When Future Husband (referred to from here on as FH) and I visited our tres Bohemian friends in Tuscon last month (she’s a yoga teacher and he spins fire), we were impressed by the many things they do to live more eco-friendly. I’ve known about most of them, but I hadn’t really seen them in action before. We’ve started saving glass jars to reuse instead of buying plastic bags and buying a lot more fresh produce at the market. We’ve started going to the Waco Farmer’s Market, which is a pretty nice place to get fresh produce from local vendors. Our favorite stand is the crepes, where you can get all manner of sweet or savory crepes. I like the nutella and strawberry and the jalepeno popper the best
Our first time was after the Bearathon, and we wandered around in our “Yeah we finished the 5K but aren’t dedicated enough to do the actual half marathon” t-shirts and medals and soaked up compliments from the passerby that we didn’t actually deserve. We have been buying fresh eggs from different vendors in the hopes of finding the perfect delicious egg. We have found some contenders. The coolest part is buying eggs that are different colors. Depending on the breed of chicken, you can get green eggs and deep brown in addition to the white and brown varieties. The yolks are so much more yellow, too. And they taste amazing.
I know next to nothing about the history of how food went from feeding the families it was raised for to how it became the mass-production giant it is now (yes, I’ve seen some documentaries, yes I’m aware there are books) but it always strikes me a little ironic that we make a big deal about patronizing something that used to be, well, the way things were always done.
And I feel bad for the misguided bourgeoisie of my homeland who think that shopping at Trader Joe’s and Whole Foods makes them better people because everything they buy says “organic” on it. The FDA does have standards that define the difference between what they call “conventional produce” and “organic produce” but you can still slap the word “Natural” on just about anything and have it mean nothing. For more information, I found this: FDA standards on organic food. Basically, for food to receive the FDA “organic” certification, all components of the food must be grown without synthetic pesticides, chemically treated or derived feed and fertilizer, bioengineered genes (think super corn) or growth hormones. It needs to be grown in an environment that promotes sustainable biodiversity. (Yay, big words! Simply put-you should be able to use the earth again once you’re done growing what you’re growing. Most commercial farming DESTROYS the earth it’s grown in.) And, even more simply, organic food is produced the way farmers back in ye olden days did it. From the earth.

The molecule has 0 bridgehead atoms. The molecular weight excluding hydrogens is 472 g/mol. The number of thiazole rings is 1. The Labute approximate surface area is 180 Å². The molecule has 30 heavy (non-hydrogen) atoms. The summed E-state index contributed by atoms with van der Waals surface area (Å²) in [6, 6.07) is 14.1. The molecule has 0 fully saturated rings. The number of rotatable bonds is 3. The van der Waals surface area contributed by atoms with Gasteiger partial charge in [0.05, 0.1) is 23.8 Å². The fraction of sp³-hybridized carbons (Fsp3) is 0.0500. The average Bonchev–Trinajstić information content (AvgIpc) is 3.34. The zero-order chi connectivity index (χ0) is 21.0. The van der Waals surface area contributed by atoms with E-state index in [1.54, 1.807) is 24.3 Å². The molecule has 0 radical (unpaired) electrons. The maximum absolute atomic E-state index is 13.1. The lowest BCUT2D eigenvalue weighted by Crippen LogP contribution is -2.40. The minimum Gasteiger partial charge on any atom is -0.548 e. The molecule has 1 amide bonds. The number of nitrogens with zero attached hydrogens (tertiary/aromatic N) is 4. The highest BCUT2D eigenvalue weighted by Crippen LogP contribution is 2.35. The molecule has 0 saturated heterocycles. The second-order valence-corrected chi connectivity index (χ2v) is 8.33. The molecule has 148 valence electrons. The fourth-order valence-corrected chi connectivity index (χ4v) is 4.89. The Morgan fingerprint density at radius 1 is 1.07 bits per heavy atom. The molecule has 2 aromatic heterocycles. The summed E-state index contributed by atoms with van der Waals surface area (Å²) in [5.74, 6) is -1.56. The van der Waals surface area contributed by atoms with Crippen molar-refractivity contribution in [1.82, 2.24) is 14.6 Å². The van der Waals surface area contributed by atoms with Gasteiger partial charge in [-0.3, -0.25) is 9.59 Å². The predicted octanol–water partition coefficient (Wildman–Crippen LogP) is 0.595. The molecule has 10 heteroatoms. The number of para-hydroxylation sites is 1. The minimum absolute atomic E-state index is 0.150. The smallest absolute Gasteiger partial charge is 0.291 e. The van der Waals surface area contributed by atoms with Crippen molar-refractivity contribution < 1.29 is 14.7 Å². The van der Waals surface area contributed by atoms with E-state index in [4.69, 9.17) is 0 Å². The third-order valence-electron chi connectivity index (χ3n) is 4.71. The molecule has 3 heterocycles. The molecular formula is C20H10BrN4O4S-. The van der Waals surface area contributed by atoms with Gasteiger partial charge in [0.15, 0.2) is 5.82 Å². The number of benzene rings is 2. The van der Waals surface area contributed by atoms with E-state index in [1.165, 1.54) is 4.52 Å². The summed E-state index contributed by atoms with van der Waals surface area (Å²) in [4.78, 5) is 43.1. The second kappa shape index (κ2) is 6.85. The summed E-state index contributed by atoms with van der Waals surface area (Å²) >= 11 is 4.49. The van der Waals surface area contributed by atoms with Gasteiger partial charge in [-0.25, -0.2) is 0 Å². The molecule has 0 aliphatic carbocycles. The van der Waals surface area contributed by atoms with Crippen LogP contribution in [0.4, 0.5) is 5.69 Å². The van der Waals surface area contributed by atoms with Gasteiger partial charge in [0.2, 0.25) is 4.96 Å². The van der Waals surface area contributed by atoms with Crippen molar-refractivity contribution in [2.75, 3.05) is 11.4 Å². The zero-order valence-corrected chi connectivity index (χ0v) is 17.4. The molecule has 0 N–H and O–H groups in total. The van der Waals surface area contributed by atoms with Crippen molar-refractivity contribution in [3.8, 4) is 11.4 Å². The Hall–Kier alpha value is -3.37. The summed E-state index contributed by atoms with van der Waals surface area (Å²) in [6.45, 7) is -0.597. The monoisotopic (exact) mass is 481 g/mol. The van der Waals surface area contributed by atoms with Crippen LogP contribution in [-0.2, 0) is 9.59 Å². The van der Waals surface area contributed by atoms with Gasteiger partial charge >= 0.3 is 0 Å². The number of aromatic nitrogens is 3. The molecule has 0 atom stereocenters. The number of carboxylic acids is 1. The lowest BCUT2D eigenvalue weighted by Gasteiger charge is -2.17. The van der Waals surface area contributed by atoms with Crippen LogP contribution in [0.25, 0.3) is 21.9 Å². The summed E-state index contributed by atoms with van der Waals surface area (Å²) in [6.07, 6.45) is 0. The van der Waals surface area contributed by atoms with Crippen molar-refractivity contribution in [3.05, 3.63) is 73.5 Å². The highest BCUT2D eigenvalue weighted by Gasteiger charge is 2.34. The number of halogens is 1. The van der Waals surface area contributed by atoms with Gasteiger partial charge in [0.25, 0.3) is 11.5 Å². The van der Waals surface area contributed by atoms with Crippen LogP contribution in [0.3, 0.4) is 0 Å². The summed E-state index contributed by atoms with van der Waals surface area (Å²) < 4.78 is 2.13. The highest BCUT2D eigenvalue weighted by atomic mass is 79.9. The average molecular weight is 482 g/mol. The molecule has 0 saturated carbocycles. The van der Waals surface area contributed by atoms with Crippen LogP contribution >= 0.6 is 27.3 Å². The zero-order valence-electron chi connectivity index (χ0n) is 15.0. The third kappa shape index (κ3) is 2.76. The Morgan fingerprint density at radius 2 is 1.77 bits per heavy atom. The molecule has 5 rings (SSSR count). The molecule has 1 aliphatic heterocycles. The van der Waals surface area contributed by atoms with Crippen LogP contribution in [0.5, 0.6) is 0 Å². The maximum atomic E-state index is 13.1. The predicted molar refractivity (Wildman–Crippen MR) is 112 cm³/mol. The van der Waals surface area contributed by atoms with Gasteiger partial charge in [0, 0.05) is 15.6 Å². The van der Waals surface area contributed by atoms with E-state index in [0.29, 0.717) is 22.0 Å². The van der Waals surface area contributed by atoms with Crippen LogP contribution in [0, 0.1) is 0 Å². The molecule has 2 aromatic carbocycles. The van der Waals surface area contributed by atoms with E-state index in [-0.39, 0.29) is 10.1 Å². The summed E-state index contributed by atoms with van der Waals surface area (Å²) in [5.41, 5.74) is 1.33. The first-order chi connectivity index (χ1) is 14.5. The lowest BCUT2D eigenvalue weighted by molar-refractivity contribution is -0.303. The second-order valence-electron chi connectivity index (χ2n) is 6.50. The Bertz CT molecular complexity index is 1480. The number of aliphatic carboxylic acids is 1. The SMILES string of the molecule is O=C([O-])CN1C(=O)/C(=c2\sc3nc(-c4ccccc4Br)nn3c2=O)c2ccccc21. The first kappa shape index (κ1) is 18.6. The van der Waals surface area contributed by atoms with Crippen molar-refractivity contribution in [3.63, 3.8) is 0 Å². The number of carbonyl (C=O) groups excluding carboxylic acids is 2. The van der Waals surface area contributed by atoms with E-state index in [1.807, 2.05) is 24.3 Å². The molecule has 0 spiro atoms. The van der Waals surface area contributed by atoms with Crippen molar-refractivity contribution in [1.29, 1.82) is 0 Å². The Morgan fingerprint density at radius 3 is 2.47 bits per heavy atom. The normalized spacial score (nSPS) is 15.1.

I heard a story on NPR today about the difference between Cage-Free and Free-Range eggs. While these terms tend to be used interchangeably in marketing campaigns, they do not mean the same thing. Cage-Free just means that the chickens are not confined to cages where they sit 7-8 hens deep and live out their existence, but they still spend their days in a building with limited or no access to the outside. It’s still a pretty conventional process-with large barns full of chickens, just without the cages. Free-Range, on the other hand, is where the hens have access to roam outside and graze on the outside. The article hasn’t been posted yet to NPR, but here is more information on the life of chickens who lay what the industry refers to as “conventional eggs.” The most recent push to change this process has come from the fast food industry, of all places. Burger King just announced this week that they are only going to use cage-free pork and eggs in their products from now on.
I’m not being a snob-I used to be one of those people who thought I was doing the earth a service by buying organic. And I’m not wrong, it is better. But it’s also consumer-driven and one has to remember that someone on the other end of the line wants to profit from it. I really like Trader Joe’s and Whole Foods. They have tasty stuff. I started doing a Snoopy-esque Happy Dance when I found out that 5 Trader Joe’s will be built in Texas in the coming year. FINALLY there will be Trader Joe’s in Texas.
But, I’m going to the farmer’s market to buy from the people who actually raise it now. YAY FOOD!!!